The sun is scorching this time of year, for people and for plants. If you don’t take the necessary precautions, that herb garden you planted at the beginning of the season could end up with some serious damage from sun exposure and dry soil.
Here are some things you can do to keep your garden cool and healthy.
Water Well in the Morning
Just like people, it’s important that plants stay hydrated to avoid overheating. When you know it’s going to be hot out, make sure not to skimp on the water. According to the Farmer’s Almanac, expect that plants will need double the usual amount of water when experiencing extreme heat. The best time to water is typically early in the morning when temperatures are still relatively low, then you should go back to check on the soil by midday to see if you need to water again. Remember: Potted plants will need more frequent watering than those in the ground.
Move Them If You Can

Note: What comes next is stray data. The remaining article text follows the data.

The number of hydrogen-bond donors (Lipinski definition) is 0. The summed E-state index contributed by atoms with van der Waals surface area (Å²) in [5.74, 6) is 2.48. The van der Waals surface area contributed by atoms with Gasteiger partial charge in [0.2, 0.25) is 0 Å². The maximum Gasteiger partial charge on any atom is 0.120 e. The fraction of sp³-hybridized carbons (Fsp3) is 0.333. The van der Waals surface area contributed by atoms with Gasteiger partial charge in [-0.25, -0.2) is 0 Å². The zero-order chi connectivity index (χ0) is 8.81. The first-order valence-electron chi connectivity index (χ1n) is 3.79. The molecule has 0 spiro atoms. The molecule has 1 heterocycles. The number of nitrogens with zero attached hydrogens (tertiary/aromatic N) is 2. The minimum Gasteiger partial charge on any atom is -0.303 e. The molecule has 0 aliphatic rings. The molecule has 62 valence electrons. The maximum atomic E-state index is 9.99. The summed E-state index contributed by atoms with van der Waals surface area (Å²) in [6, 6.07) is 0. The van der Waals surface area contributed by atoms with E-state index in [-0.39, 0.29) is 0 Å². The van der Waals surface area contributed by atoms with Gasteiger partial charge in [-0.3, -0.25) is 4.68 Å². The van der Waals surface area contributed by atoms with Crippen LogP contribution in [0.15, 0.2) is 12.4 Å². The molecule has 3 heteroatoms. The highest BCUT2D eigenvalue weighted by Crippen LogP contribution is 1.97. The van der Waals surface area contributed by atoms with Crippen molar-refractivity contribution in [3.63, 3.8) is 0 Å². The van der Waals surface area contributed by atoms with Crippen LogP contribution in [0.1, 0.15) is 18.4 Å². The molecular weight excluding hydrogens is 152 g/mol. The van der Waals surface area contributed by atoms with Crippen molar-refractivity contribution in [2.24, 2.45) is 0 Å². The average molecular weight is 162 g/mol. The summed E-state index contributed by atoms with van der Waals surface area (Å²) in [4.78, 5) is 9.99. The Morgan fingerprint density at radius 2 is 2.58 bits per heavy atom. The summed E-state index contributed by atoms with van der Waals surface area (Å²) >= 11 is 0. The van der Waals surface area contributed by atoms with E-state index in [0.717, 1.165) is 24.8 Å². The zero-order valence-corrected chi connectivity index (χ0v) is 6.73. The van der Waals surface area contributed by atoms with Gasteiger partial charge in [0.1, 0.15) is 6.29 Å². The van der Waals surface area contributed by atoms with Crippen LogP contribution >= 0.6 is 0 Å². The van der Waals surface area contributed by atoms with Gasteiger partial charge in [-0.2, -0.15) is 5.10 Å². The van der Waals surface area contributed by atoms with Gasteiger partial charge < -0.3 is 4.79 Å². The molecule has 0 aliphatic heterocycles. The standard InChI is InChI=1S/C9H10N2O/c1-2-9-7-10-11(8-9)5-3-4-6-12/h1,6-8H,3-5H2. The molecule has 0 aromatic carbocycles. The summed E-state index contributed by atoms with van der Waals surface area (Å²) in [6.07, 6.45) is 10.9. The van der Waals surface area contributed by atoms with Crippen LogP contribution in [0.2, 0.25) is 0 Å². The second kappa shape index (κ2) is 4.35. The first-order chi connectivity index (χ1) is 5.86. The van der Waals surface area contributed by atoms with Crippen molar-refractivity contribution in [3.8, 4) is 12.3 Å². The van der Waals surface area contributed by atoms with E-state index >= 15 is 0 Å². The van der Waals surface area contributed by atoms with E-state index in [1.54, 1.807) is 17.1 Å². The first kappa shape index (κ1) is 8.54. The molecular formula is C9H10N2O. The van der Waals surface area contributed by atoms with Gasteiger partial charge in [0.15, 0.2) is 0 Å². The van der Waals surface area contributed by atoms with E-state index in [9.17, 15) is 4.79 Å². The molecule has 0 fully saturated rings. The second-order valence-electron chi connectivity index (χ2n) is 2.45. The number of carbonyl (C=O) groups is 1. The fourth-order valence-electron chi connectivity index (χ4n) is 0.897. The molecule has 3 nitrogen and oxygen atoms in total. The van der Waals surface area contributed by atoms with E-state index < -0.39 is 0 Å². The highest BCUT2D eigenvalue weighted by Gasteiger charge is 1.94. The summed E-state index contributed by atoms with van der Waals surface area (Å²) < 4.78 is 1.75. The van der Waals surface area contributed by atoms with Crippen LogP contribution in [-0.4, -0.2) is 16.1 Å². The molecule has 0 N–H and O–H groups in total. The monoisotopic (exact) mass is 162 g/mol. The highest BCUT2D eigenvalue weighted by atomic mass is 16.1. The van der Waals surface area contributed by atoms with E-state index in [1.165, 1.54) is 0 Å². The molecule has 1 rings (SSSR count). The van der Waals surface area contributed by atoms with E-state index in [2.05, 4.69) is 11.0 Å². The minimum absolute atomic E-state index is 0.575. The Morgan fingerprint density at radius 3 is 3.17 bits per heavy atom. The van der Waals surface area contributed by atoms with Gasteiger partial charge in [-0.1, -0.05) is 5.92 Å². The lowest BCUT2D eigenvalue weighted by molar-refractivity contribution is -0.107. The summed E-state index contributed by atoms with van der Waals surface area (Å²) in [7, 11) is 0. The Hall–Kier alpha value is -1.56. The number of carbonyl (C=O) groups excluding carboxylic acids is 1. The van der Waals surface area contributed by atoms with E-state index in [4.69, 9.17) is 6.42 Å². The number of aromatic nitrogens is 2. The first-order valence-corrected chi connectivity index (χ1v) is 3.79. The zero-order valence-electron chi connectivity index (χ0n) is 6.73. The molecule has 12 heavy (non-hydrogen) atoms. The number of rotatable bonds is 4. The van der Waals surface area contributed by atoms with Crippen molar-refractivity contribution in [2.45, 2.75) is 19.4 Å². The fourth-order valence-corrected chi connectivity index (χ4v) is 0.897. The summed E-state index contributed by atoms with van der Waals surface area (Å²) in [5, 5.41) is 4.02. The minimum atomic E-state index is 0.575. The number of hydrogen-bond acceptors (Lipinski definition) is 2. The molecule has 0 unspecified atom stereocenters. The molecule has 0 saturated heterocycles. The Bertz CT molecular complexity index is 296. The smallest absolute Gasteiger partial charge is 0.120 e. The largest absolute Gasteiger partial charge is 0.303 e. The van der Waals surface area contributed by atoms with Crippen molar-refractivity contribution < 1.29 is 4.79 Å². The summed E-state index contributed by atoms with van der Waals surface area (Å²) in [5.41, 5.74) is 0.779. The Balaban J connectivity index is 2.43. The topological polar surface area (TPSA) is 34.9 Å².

For herbs planted in a pot rather than in the ground, you can always switch up their location to prevent the plants from getting too hot. Move them to a spot that will provide some shade until the temperature is lower.
Cover Them Up
Take shade to the plants you can’t move. The Farmer’s Almanac recommends draping a shade cloth or an old bedsheet over the plants to block them from the sun.
Covering the base of the plant with mulch will help keep your herbs cool, as they can help retain moisture around the roots. This will also speed growth and keep weeds at bay, according to the Master Gardeners of Northern Virginia.
Understand the Right Herbs for Heat
Some plants just do better in sun than others. For example, the master gardeners said that dill and cilantro are less heat-tolerant than some other herbs and might need to be “discontinued” if the heat does too much damage. Some herbs that do well in summer heat are rosemary, basil, and mint, according to the Food Gardening Network.
Protect Yourself First
Excessive heat can present dangerous conditions for people, not just plants. If you’re going to spend time working in the garden, it’s imperative that you take precautions to prevent heat exhaustion and heat stroke, including drinking plenty of water and taking breaks inside to cool down.
Feature image Halfpoint/stock.adobe.com
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